Second, Trump indicated his preference for a younger candidate, someone, he said, "that's going to be there for 40 years, 45 years." At 49 years old, Trump's first nominee, Justice Gorsuch, is the youngest judge. Before Gorsuch was confirmed, the average age on the bench was 71.
There may be only one candidate on Trump's list that could realistically serve a 45-year term, Patrick Wyrick, a 37-year old judge on the Oklahoma Supreme Court.
The five candidates rumored to be on Trump's short list include Thomas Hardiman, 52, of the 3rd Circuit Court of Appeals, Raymond Kethledge, 51, of the 6th Circuit Court of Appeals, Brett Kavanaugh, 53, of the D.C. Circuit Court of Appeals, Amy Coney Barrett, 46, of the 7th Circuit Court of Appeals, and Amul Thapar, 49, of the also of the 6th Circuit Court of Appeals.
Third, Trump said he wanted to replace Justice Kennedy with someone who will "carry on his great legacy."
Exactly what part of Kennedy's legacy is not clear. By most measures, Kennedy was a traditional conservative jurist, who believed the role of the courts was limited to interpreting the law and the U.S. Constitution as written.
He often ruled on the side of protecting individual rights, a quality that led him to rule in favor of legalizing same-sex marriage, limiting the death penalty and upholding abortion protections.
The fact that his conservativism was judicial, not strictly political, sometimes frustrated Republicans. Based on what Trump promised his supporters on the campaign trail, he seems more likely to replace Kennedy with someone more ideologically conservative, rather another spoiler, said Stephen Wermiel, a constitutional law professor at American University Washington College of Law.
For decades, the court has been dominated by Republican-appointed justices. Since Richard Nixon, Republican presidents have appointed 13 justices to the Supreme Court and Democrats have appointed four.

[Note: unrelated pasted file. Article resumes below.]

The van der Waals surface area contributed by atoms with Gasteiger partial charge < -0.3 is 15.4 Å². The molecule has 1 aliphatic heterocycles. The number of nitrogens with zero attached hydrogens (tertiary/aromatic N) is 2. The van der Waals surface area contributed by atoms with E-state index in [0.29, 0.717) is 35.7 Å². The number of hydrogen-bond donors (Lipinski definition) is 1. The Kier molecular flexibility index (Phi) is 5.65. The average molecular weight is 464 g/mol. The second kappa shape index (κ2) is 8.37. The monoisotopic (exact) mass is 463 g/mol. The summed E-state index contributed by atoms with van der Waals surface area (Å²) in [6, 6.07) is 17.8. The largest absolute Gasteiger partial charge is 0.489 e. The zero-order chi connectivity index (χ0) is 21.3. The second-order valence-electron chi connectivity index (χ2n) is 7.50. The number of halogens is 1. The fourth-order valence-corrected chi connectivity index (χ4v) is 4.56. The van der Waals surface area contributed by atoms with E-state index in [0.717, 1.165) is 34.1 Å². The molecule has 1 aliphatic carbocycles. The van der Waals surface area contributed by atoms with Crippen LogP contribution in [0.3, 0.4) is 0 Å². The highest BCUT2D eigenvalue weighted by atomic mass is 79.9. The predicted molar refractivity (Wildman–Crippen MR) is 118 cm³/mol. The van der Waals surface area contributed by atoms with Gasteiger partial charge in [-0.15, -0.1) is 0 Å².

Despite the predominance of GOP-appointed justices, there were always moderates like Kennedy or Sandra Day O'Connor, or Lewis Powell. These "swing votes" prevented Republicans from "a five-justice working majority" that would allow them to advance core political objectives, like rolling back court decisions on abortion or affirmative action, Wermiel continued.
"I think that's what this moment is about," he said. "This is the moment to achieve what they have been looking for for 50 years."
Some worry an ideologically conservative court will choose to hear cases that would require revisiting previous landmark decisions, such as Roe v. Wade which legalized abortions or Obergefell v. Hodges, which legalized same-sex marriage.
On the campaign trail, Trump promised supporters he would appoint a justice aligned with his political views on abortion, guns and other hot-button issues.
Whether the court reconsiders these decisions will depend on whether Trump selects an ideological issue-oriented conservative from his list or one of the traditional, institutional conservatives, who are typically opposed to revisiting and overturning past precedent.
Those and other questions should become clear by July 9, when Trump said he would formally announce his nominee. Under current Senate rules, Trump needs a simple majority to approve the next Supreme Court justice.